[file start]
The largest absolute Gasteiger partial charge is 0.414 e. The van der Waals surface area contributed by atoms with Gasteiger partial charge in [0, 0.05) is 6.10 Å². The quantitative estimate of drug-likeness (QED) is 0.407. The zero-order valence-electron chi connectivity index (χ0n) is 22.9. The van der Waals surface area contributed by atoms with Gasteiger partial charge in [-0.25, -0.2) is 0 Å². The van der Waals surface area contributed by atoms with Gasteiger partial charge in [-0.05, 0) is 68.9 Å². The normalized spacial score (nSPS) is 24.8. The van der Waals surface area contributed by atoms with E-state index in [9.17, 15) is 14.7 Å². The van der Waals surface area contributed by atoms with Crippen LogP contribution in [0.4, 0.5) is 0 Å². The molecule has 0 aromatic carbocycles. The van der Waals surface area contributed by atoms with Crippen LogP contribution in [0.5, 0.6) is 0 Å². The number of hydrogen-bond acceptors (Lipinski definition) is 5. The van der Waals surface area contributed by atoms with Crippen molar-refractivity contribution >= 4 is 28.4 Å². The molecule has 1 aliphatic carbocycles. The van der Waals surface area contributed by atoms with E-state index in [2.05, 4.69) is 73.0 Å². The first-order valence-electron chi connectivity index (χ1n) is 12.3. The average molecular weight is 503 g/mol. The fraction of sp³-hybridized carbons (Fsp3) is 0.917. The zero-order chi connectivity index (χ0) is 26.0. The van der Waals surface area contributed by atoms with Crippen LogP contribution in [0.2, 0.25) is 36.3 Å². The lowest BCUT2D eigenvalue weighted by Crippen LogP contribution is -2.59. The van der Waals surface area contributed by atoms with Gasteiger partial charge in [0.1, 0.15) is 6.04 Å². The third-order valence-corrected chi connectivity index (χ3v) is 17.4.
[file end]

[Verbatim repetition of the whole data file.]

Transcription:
The largest absolute Gasteiger partial charge is 0.414 e. The van der Waals surface area contributed by atoms with Gasteiger partial charge in [0, 0.05) is 6.10 Å². The quantitative estimate of drug-likeness (QED) is 0.407. The zero-order valence-electron chi connectivity index (χ0n) is 22.9. The van der Waals surface area contributed by atoms with Gasteiger partial charge in [-0.25, -0.2) is 0 Å². The van der Waals surface area contributed by atoms with Gasteiger partial charge in [-0.05, 0) is 68.9 Å². The normalized spacial score (nSPS) is 24.8. The van der Waals surface area contributed by atoms with E-state index in [9.17, 15) is 14.7 Å². The van der Waals surface area contributed by atoms with Crippen LogP contribution in [0.4, 0.5) is 0 Å². The molecule has 0 aromatic carbocycles. The van der Waals surface area contributed by atoms with Crippen LogP contribution in [0.5, 0.6) is 0 Å². The number of hydrogen-bond acceptors (Lipinski definition) is 5. The van der Waals surface area contributed by atoms with Crippen molar-refractivity contribution >= 4 is 28.4 Å². The molecule has 1 aliphatic carbocycles. The van der Waals surface area contributed by atoms with E-state index in [2.05, 4.69) is 73.0 Å². The first-order valence-electron chi connectivity index (χ1n) is 12.3. The average molecular weight is 503 g/mol. The fraction of sp³-hybridized carbons (Fsp3) is 0.917. The zero-order chi connectivity index (χ0) is 26.0. The van der Waals surface area contributed by atoms with Crippen LogP contribution in [0.2, 0.25) is 36.3 Å². The lowest BCUT2D eigenvalue weighted by Crippen LogP contribution is -2.59. The van der Waals surface area contributed by atoms with Gasteiger partial charge in [0.1, 0.15) is 6.04 Å². The third-order valence-corrected chi connectivity index (χ3v) is 17.4.